Subjective Theories of Well-Being

In Ben Eggleston & Dale Miller (eds.), The Cambridge Companion to Utilitarianism. Cambridge University Press. pp. 199-219 (2014)
  Copy   BIBTEX

Abstract

Subjective theories of well-being claim that how well our lives go for us is a matter of our attitudes towards what we get in life rather than the nature of the things themselves. This article explains in more detail the distinction between subjective and objective theories of well-being; describes, for each approach, some reasons for thinking it is true; outlines the main kinds of subjective theory; and explains their advantages and disadvantages.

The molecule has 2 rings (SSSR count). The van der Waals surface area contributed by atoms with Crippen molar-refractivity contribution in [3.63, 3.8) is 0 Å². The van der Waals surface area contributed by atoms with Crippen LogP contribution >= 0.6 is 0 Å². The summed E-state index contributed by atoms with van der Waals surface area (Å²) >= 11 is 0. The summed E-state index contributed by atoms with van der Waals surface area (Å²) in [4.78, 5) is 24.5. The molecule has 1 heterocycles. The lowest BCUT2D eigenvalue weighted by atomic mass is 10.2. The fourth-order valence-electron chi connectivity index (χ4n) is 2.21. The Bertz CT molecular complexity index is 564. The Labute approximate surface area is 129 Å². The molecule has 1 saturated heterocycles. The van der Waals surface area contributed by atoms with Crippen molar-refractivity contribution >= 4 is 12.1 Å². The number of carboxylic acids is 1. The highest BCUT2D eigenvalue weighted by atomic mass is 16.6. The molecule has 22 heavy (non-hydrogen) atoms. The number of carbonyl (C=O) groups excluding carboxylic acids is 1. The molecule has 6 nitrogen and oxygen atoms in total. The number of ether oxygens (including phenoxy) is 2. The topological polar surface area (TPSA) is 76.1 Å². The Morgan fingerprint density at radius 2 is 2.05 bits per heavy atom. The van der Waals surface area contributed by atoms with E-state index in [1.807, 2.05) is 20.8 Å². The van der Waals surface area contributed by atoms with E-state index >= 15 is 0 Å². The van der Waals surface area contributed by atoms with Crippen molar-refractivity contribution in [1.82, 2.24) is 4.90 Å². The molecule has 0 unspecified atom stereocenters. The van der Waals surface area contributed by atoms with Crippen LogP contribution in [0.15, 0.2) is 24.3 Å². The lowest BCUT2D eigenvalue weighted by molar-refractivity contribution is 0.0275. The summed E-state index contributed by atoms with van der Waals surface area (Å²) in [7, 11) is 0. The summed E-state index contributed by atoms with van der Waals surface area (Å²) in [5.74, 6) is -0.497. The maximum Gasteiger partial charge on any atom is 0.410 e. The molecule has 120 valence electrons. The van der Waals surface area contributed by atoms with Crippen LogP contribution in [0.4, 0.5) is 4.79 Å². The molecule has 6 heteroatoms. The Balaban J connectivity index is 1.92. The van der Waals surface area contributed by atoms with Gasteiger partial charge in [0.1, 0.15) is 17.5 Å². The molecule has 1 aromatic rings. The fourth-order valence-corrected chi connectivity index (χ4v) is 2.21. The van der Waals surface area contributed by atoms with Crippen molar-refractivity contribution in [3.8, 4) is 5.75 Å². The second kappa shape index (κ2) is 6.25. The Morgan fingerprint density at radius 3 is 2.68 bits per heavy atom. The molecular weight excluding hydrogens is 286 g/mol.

Author's Profile

Chris Heathwood
University of Colorado, Boulder

Analytics

Added to PP
2013-03-07

Downloads
5,722 (#893)

6 months
372 (#5,131)

Historical graph of downloads since first upload
This graph includes both downloads from PhilArchive and clicks on external links on PhilPapers.
How can I increase my downloads?